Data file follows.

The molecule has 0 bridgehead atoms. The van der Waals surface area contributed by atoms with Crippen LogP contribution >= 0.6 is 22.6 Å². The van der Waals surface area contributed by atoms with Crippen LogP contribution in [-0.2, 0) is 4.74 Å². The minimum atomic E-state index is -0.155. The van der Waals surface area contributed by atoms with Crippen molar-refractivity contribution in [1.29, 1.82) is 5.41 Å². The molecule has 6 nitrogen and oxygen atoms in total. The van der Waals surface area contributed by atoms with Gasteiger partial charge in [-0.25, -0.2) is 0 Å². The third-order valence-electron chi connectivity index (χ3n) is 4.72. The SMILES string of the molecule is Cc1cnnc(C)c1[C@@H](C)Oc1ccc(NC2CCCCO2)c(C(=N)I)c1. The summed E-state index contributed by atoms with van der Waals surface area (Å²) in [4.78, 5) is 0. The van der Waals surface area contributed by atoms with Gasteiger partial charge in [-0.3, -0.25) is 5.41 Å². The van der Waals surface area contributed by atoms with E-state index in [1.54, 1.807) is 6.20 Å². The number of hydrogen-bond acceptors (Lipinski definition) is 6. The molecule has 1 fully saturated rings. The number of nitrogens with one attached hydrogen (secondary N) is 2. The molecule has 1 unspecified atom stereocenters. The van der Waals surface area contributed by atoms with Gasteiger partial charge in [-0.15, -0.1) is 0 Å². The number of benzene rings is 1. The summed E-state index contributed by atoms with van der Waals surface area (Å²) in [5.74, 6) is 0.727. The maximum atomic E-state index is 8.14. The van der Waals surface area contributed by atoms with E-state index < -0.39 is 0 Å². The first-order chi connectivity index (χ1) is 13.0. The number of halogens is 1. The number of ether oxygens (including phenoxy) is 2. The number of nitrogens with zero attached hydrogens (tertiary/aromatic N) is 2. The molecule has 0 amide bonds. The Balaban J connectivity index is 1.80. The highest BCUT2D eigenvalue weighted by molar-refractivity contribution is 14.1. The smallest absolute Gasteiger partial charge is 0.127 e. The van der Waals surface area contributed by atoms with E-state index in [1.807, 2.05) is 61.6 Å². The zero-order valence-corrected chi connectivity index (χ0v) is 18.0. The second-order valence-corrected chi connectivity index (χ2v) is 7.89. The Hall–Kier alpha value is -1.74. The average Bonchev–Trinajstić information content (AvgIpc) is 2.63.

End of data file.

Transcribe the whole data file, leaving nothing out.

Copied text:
The molecule has 0 bridgehead atoms. The van der Waals surface area contributed by atoms with Crippen LogP contribution >= 0.6 is 22.6 Å². The van der Waals surface area contributed by atoms with Crippen LogP contribution in [-0.2, 0) is 4.74 Å². The minimum atomic E-state index is -0.155. The van der Waals surface area contributed by atoms with Crippen molar-refractivity contribution in [1.29, 1.82) is 5.41 Å². The molecule has 6 nitrogen and oxygen atoms in total. The van der Waals surface area contributed by atoms with Gasteiger partial charge in [-0.25, -0.2) is 0 Å². The third-order valence-electron chi connectivity index (χ3n) is 4.72. The SMILES string of the molecule is Cc1cnnc(C)c1[C@@H](C)Oc1ccc(NC2CCCCO2)c(C(=N)I)c1. The summed E-state index contributed by atoms with van der Waals surface area (Å²) in [4.78, 5) is 0. The van der Waals surface area contributed by atoms with Gasteiger partial charge in [-0.3, -0.25) is 5.41 Å². The van der Waals surface area contributed by atoms with E-state index in [1.54, 1.807) is 6.20 Å². The number of hydrogen-bond acceptors (Lipinski definition) is 6. The molecule has 1 fully saturated rings. The number of nitrogens with one attached hydrogen (secondary N) is 2. The molecule has 1 unspecified atom stereocenters. The van der Waals surface area contributed by atoms with Gasteiger partial charge in [-0.15, -0.1) is 0 Å². The number of benzene rings is 1. The summed E-state index contributed by atoms with van der Waals surface area (Å²) in [5.74, 6) is 0.727. The maximum atomic E-state index is 8.14. The van der Waals surface area contributed by atoms with E-state index < -0.39 is 0 Å². The first-order chi connectivity index (χ1) is 13.0. The number of halogens is 1. The number of ether oxygens (including phenoxy) is 2. The number of nitrogens with zero attached hydrogens (tertiary/aromatic N) is 2. The molecule has 0 amide bonds. The Balaban J connectivity index is 1.80. The highest BCUT2D eigenvalue weighted by molar-refractivity contribution is 14.1. The smallest absolute Gasteiger partial charge is 0.127 e. The van der Waals surface area contributed by atoms with E-state index in [1.807, 2.05) is 61.6 Å². The zero-order valence-corrected chi connectivity index (χ0v) is 18.0. The second-order valence-corrected chi connectivity index (χ2v) is 7.89. The Hall–Kier alpha value is -1.74. The average Bonchev–Trinajstić information content (AvgIpc) is 2.63.